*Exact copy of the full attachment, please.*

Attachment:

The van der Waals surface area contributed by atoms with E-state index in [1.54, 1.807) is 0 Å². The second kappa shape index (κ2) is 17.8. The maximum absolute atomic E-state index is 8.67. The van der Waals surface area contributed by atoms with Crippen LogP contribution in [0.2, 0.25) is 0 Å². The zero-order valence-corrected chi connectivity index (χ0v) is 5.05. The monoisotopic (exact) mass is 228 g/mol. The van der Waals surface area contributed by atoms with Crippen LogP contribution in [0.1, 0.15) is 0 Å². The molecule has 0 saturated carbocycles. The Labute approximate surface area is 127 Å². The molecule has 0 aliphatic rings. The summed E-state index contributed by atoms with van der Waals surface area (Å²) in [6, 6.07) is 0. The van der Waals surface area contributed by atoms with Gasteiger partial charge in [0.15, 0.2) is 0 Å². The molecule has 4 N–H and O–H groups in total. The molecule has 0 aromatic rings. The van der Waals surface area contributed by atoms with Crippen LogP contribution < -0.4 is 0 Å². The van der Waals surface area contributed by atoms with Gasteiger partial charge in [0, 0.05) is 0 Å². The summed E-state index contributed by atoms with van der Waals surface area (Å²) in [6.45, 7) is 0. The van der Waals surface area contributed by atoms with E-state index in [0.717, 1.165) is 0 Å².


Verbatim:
The van der Waals surface area contributed by atoms with E-state index in [1.54, 1.807) is 0 Å². The second kappa shape index (κ2) is 17.8. The maximum absolute atomic E-state index is 8.67. The van der Waals surface area contributed by atoms with Crippen LogP contribution in [0.2, 0.25) is 0 Å². The zero-order valence-corrected chi connectivity index (χ0v) is 5.05. The monoisotopic (exact) mass is 228 g/mol. The van der Waals surface area contributed by atoms with Crippen LogP contribution in [0.1, 0.15) is 0 Å². The molecule has 0 saturated carbocycles. The Labute approximate surface area is 127 Å². The molecule has 0 aliphatic rings. The summed E-state index contributed by atoms with van der Waals surface area (Å²) in [6, 6.07) is 0. The van der Waals surface area contributed by atoms with Gasteiger partial charge in [0.15, 0.2) is 0 Å². The molecule has 4 N–H and O–H groups in total. The molecule has 0 aromatic rings. The van der Waals surface area contributed by atoms with Crippen LogP contribution < -0.4 is 0 Å². The van der Waals surface area contributed by atoms with Gasteiger partial charge in [0, 0.05) is 0 Å². The summed E-state index contributed by atoms with van der Waals surface area (Å²) in [6.45, 7) is 0. The van der Waals surface area contributed by atoms with E-state index in [0.717, 1.165) is 0 Å².